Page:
How a tiny British team created the most iconic chase sequence of all time
“We would all group together and just scratch our heads and somebody would come up with a solution.”
You could argue all day about which is the best chase sequence ever committed to film, but why bother? You’ll always arrive at the same and objectively correct conclusion: the two-minute toy train chase at the end of The Wrong Trousers.
Twenty-eight years after it was made, Aardman Animations’ half-hour film remains a benchmark for stop-motion storytelling. The Wrong Trousers won the Academy Award in 1994 for Best Animated Short Film, cementing the company's reputation as a force to be reckoned with on the world stage.
But the model railway chase remains particularly cherished. An astonishingly satisfying piece of comedy animation, it’s regarded by Aardman insiders as the best thing the production team ever created. Nearly three decades on, those insiders tell Inverse how they made it happen.
The team had already established itself in 1989 with A Grand Day Out, a 23-minute film that introduced the world to an English plasticine double act comprising a clumsy inventor and his intelligent dog called Wallace and Gromit. Created by animator Nick Park for £11,000, the film earned an Oscar nomination and Park the freedom to experiment with bigger ideas on bigger stages.
In 1992, Aardman moved into a new studio on Gas Ferry Road in Bristol, England. It was a big open space that had originally been a banana-ripening warehouse, but the team was tucked away in a small section of the studio, where they worked on the film for 14 months. (Using stop-motion animation, Aardman can film around two seconds of footage a day.)
Directors of photography Tristan Oliver and Dave Alex Riddett had known each other for around 10 years by this point. They met at the University of Bristol, performing in a pantomime in which Oliver was a demon and Riddett was a court jester. “We were always hand in glove,” Oliver tells Inverse.
Riddett was Oliver's film lecturer and says that Oliver's introduction to Aardman came after he borrowed some of their equipment. Having both worked in children's TV and commercials, they wanted more. “We were just two people who had a similar vision,” says Oliver. “We'd been aspiring towards a cinematic feel for what we were doing. And we needed something of scale to get our teeth into.”
The Wrong Trousers was exactly that.
For Park, a good deal of inspiration came from the cartoon Tom and Jerry. Aardman would discuss Tom and Jerry a lot. Riddett says the team tended not to revisit the original source of inspiration, relying on their memories of it instead.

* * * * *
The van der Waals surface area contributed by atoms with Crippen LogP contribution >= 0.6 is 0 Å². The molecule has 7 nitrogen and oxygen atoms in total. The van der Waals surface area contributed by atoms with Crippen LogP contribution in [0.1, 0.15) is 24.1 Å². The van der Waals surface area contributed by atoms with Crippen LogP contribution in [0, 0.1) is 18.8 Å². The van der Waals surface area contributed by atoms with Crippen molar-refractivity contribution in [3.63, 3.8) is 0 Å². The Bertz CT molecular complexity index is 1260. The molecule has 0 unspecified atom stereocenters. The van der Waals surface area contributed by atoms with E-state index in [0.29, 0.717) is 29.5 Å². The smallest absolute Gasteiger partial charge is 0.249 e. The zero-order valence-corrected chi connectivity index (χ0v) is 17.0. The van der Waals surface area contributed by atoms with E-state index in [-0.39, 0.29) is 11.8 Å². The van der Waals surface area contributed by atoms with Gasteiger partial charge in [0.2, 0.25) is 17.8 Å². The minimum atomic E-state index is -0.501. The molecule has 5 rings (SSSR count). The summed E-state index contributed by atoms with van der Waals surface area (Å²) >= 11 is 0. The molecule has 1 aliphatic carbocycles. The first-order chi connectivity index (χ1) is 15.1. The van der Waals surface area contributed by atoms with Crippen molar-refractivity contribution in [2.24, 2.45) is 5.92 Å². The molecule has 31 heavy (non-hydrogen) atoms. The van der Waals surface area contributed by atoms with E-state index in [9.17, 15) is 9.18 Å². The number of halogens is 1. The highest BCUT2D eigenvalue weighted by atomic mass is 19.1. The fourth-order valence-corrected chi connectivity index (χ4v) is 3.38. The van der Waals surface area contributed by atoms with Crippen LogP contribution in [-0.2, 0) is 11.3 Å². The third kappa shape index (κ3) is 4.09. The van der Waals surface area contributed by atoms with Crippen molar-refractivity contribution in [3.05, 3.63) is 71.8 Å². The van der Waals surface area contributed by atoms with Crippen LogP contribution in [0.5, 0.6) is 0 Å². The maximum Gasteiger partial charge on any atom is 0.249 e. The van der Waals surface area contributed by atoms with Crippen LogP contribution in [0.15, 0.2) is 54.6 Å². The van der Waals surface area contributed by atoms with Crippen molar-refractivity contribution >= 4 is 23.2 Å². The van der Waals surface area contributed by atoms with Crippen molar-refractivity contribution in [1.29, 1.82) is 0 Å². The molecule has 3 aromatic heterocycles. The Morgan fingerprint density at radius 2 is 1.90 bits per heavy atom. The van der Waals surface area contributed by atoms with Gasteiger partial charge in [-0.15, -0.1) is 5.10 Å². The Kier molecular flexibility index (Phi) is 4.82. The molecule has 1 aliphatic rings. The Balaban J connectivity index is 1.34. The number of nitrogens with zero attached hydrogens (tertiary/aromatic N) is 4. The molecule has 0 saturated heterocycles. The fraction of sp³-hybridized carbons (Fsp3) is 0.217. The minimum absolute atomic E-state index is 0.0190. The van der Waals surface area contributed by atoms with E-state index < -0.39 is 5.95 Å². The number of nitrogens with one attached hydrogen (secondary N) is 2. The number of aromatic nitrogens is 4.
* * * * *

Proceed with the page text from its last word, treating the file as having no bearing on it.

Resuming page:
Steve Box, 25 at the time, animated the film with Park. “I don't think we knew exactly how to do it at the beginning,” he says. “What was wonderful was having that challenge in front of us and all working together to figure out how to do something that we had never done before.”
A three-minute walk from Gas Ferry Road was the company Cod Steaks, where assistant art director Phil Lewis made the film's sets. “It was very obvious right from the script and the very early storyboards it was really good,” he says. When Park stood in front of a big board with the storyboard laid out, the team was delighted. Lewis can never remember a presentation going so well.
How they did it
In order to achieve the frenetic chase effect, the camera filming the action was attached to the train. Whenever the train needed to move, Riddett or Oliver would push the camera by hand, about three inches at a time. When they did so, the camera — mounted on a crane and running along its own tracks — would either push the train from the back with a rod or pull it from the front with a thread.
Initially, says Oliver, they thought they would run the train at the equivalent of 60 mph. After various experiments, they discovered this looked “very ponderous.” In the end, the train travels at the equivalent of 300 mph — or 10 centimeters per frame. This meant they suddenly needed a lot more set to play with.
“It was just a joy every day to try these crazy things.”
Lewis built a set that was about 15 feet long with a back wall that needed to match Wallace and Gromit's living room. Like the carpet, some of the wallpaper was hand-painted — “It was a beautiful thing,” says art director Yvonne Fox — but most of it was photocopied. This was because, as Oliver says, “the background is so blurred it barely registers.” When the action pauses and the background comes into focus, however, everything on camera is handmade and hand-painted.
The camera's view would be deliberately obscured by a sofa each time the team ran out of set, which was every 1.5 seconds or so. The team would then pick up the sofa and place it back at the beginning of the set, rearrange the furniture, and the sequence would start all over again. “It is very, very simply done,” says Oliver of a process that could barely be more complicated.
Working with engineer John Wright, puppet maker Jan Sanger helped make the eponymous trousers, a gadget that Wallace uses to walk Gromit but is turned against him when their nefarious penguin lodger uses it to — spoiler alert — steal a diamond from a museum. The legs were foam latex with a ball-and-socket armature while the midriff and boots were made from solid resin. The joints in the feet, ankles, knees, and hips were made from phosphor bronze and brass. They needed to be engineered in such a way that they were “fluid but tight,” says Sanger.